Commissioner Adam Silver recently said that he has “no doubt” that Kyrie Irving isn’t antisemitic after the two had a “direct and candid conversation” when the two figures met earlier this week at the League’s HQ in New York.
Silver and Irving met two weeks after the embattled Nets guard posted an Amazon link to a controversial film that featured antisemitic messaging. Irving’s post led to Brooklyn suspending him for at least five games and Nike suspending his deal. Nike co-founder Phil Knight said that the business relationship between the legendary sports apparel company and the former Duke Blue Devil is likely severed for good.
“He’s someone I’ve known for a decade, and I’ve never heard an antisemitic word from him or, frankly, hate directed at any group,” Silver said, according to the New York Times.
“Whether or not he is antisemitic is not relevant to the damage caused by the posting of hateful content.
Silver acknowledged that the criticism the League and Nets received for not disciplining Irving faster “may be fair.” Irving was suspended on Nov. 3, a week after he posted his tweet, for not formally apologizing during a news conference he had earlier that day. Irving posted an apology statement on Instagram later that night.
When asked about Irving’s indefinite suspension, Silver told the Times that he thinks the Nets “got the right outcome.” Silver clarified that the League wanted to do “a bit of work and research to understand” Irving’s post, and that information confirmed that the film featured hate speech, which led to the Nets and the League suspending Irving.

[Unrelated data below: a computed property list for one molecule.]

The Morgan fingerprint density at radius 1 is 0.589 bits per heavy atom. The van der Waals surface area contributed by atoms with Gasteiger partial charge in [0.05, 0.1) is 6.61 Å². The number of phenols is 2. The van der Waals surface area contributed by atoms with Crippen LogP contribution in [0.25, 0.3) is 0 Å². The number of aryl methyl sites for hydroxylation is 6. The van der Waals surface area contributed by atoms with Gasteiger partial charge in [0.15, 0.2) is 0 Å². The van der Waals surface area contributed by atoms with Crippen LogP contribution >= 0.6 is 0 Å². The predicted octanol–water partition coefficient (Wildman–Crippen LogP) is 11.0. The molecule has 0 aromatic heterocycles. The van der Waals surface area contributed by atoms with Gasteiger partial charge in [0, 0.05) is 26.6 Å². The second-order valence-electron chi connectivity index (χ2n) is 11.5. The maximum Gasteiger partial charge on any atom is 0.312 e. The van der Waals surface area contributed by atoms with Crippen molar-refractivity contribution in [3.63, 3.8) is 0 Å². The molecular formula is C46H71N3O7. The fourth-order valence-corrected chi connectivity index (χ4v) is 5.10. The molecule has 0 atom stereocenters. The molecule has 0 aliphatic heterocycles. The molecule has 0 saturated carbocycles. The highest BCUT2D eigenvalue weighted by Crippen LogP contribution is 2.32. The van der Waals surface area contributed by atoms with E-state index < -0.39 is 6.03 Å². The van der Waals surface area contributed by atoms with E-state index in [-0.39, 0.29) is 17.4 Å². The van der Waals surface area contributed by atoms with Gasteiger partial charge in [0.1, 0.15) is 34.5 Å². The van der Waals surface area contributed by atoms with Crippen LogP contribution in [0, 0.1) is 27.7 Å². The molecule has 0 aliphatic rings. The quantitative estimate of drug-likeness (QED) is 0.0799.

“I feel that we got to the right outcome here regarding his suspension,” Silver told the Times. “And in retrospect, we may have been able to get there faster. I accept that criticism. But I felt it was important to understand the context in which it was posted to understand what discipline was appropriate, not in any way to excuse it but to understand what discipline was appropriate.”
Silver said the Nets would consult with the League regarding Irving’s return. Players union leaders CJ McCollum and Jaylen Brown have both called out the conditions of Irving’s return, calling it an “issue” and that it’s “asking for a lot.” Former Irving teammate LeBron James called the list “excessive” on Twitter.
According to insiders Adrian Wojnarowski and Shams Charania, Irving will have a set of conditions to meet before he can return, including a public statement recognizing the film is antisemitic, an apology for supporting the film and the falsehoods within the film, training sessions on the dangers of hate speech, and demonstrating that he understands the severity of the situation with Nets owner Joe Tsai.